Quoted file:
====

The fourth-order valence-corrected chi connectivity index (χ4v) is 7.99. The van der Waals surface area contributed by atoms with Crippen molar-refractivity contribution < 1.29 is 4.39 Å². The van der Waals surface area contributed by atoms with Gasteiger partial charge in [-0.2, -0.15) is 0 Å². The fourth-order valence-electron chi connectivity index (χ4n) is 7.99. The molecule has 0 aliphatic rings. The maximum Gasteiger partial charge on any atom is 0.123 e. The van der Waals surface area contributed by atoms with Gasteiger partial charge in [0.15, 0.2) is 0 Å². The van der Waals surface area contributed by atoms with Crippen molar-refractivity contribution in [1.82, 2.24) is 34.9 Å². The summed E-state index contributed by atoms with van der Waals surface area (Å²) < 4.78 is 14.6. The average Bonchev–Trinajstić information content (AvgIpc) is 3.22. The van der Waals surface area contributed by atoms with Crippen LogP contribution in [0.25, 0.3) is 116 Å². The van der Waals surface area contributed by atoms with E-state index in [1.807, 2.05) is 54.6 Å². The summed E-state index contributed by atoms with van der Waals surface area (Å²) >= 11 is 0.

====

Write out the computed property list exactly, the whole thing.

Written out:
The fourth-order valence-corrected chi connectivity index (χ4v) is 7.99. The van der Waals surface area contributed by atoms with Crippen molar-refractivity contribution < 1.29 is 4.39 Å². The van der Waals surface area contributed by atoms with Gasteiger partial charge in [-0.2, -0.15) is 0 Å². The fourth-order valence-electron chi connectivity index (χ4n) is 7.99. The molecule has 0 aliphatic rings. The maximum Gasteiger partial charge on any atom is 0.123 e. The van der Waals surface area contributed by atoms with Gasteiger partial charge in [0.15, 0.2) is 0 Å². The van der Waals surface area contributed by atoms with Crippen molar-refractivity contribution in [1.82, 2.24) is 34.9 Å². The summed E-state index contributed by atoms with van der Waals surface area (Å²) < 4.78 is 14.6. The average Bonchev–Trinajstić information content (AvgIpc) is 3.22. The van der Waals surface area contributed by atoms with Crippen LogP contribution in [0.25, 0.3) is 116 Å². The van der Waals surface area contributed by atoms with E-state index in [1.807, 2.05) is 54.6 Å². The summed E-state index contributed by atoms with van der Waals surface area (Å²) >= 11 is 0.